One of the most common causes of plumbing hums is a problem with water pressure. If the pressure is too high, the variations that occur when opening and closing a valve result in both vibration and hum. A faulty toilet valve is another common cause of the noise.Know More
If the water supply to a home comes from an on-site well, the homeowner is often able to solve the problem by making a pressure adjustment at the pressure tank. If the home is on a municipal supply, having a plumber install a pressure-reducing valve in the line near the shutoff valve gives the homeowner better control of the pressure and allows him to eliminate the humming pipe. The normal setting is 55 pounds per square inch or lower. Avoid setting the pressure too low to maintain a good flow volume.
If the noise only occurs near a single toilet, the valve that controls the water to fill the tank is sometimes at fault. While the hum is still due to a pressure problem, older toilets used metal valves that magnify the vibrations to an audible level. Replacing the older valve with a newer plastic one often eliminates the noise. Replacing the valve is a task that is within the abilities of many homeowners and is a more affordable fix than installing pressure-reducing valves.Learn more about Heating & Cooling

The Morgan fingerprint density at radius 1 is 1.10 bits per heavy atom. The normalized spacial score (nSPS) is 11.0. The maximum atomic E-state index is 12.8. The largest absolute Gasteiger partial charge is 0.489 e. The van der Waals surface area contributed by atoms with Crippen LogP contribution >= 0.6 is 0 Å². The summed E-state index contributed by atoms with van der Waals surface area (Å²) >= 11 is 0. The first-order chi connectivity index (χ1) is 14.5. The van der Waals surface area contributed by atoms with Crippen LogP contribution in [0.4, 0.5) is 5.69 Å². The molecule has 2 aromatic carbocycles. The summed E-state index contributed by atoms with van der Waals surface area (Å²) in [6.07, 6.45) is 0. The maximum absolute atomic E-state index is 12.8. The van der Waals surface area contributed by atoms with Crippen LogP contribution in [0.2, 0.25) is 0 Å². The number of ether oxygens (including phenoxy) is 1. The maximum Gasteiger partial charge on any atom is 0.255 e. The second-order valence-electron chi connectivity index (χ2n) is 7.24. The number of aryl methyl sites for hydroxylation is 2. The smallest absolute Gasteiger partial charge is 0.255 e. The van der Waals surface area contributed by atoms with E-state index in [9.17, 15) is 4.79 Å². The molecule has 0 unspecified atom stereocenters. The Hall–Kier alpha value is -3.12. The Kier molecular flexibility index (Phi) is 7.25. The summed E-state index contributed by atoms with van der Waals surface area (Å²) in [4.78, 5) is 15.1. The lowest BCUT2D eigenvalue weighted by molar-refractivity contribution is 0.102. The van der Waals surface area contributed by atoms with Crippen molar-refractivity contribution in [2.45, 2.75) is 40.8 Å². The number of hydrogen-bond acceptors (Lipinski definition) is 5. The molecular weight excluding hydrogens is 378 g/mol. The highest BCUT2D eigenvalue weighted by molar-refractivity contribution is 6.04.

Residential water pressure should not exceed 80 pounds per square inch, or psi, and outdoor irrigation systems typically have a water pressure of 30 to 50 psi. Sometimes water is supplied to houses at 100 or even 150 psi.Full Answer >
To adjust water pressure in your house, locate the pressure valve, and tighten or loosen the adjustment screw on the valve to increase or reduce the water pressure respectively. Check the supply line to ensure it has enough pressure before attempting this task.Full Answer >
To adjust a water pressure valve, locate the pressure valve and the adjustment screw, and loosen or tighten the screw to reduce or raise the water pressure as required. Replace the pressure valve if the problem persists.Full Answer >
The water pressure of household plumbing fixtures will generally vary between 20 pounds per square inch (PSI) and 125 PSI. The pressure of a plumbing fixture will depend on the type of fixture, such as a faucet or shower head, and the product specifications.Full Answer >